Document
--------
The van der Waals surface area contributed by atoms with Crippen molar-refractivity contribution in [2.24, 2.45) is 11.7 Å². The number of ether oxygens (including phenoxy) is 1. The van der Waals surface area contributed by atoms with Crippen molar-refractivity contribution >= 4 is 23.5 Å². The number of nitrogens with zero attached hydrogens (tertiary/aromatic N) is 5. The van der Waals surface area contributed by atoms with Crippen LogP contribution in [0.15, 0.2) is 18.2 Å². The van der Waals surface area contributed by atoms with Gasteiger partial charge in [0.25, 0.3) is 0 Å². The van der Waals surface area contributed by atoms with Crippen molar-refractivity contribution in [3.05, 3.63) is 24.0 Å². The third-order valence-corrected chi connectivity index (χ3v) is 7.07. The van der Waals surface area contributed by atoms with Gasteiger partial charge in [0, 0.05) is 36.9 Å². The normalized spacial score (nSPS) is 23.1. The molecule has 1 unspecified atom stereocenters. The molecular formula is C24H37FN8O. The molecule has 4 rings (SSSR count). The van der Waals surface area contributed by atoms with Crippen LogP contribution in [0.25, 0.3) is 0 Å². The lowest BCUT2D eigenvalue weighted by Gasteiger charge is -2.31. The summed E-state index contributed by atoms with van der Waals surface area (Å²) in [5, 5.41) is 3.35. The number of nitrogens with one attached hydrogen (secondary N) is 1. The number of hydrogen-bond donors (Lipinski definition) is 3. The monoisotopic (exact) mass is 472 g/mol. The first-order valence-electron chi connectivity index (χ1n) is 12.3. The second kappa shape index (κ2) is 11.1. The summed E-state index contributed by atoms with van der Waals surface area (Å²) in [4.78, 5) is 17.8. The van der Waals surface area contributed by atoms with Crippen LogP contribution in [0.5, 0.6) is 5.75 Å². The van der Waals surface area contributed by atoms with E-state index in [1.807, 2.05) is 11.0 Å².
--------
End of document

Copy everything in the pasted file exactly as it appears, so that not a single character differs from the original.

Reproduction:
The van der Waals surface area contributed by atoms with Crippen molar-refractivity contribution in [2.24, 2.45) is 11.7 Å². The number of ether oxygens (including phenoxy) is 1. The van der Waals surface area contributed by atoms with Crippen molar-refractivity contribution >= 4 is 23.5 Å². The number of nitrogens with zero attached hydrogens (tertiary/aromatic N) is 5. The van der Waals surface area contributed by atoms with Crippen LogP contribution in [0.15, 0.2) is 18.2 Å². The van der Waals surface area contributed by atoms with Gasteiger partial charge in [0.25, 0.3) is 0 Å². The van der Waals surface area contributed by atoms with Crippen molar-refractivity contribution in [3.05, 3.63) is 24.0 Å². The third-order valence-corrected chi connectivity index (χ3v) is 7.07. The van der Waals surface area contributed by atoms with Gasteiger partial charge in [0, 0.05) is 36.9 Å². The normalized spacial score (nSPS) is 23.1. The molecule has 1 unspecified atom stereocenters. The molecular formula is C24H37FN8O. The molecule has 4 rings (SSSR count). The van der Waals surface area contributed by atoms with Crippen LogP contribution in [0.25, 0.3) is 0 Å². The lowest BCUT2D eigenvalue weighted by Gasteiger charge is -2.31. The summed E-state index contributed by atoms with van der Waals surface area (Å²) in [5, 5.41) is 3.35. The number of nitrogens with one attached hydrogen (secondary N) is 1. The number of hydrogen-bond donors (Lipinski definition) is 3. The monoisotopic (exact) mass is 472 g/mol. The first-order valence-electron chi connectivity index (χ1n) is 12.3. The second kappa shape index (κ2) is 11.1. The summed E-state index contributed by atoms with van der Waals surface area (Å²) in [4.78, 5) is 17.8. The van der Waals surface area contributed by atoms with Crippen LogP contribution in [0.5, 0.6) is 5.75 Å². The van der Waals surface area contributed by atoms with E-state index in [1.807, 2.05) is 11.0 Å².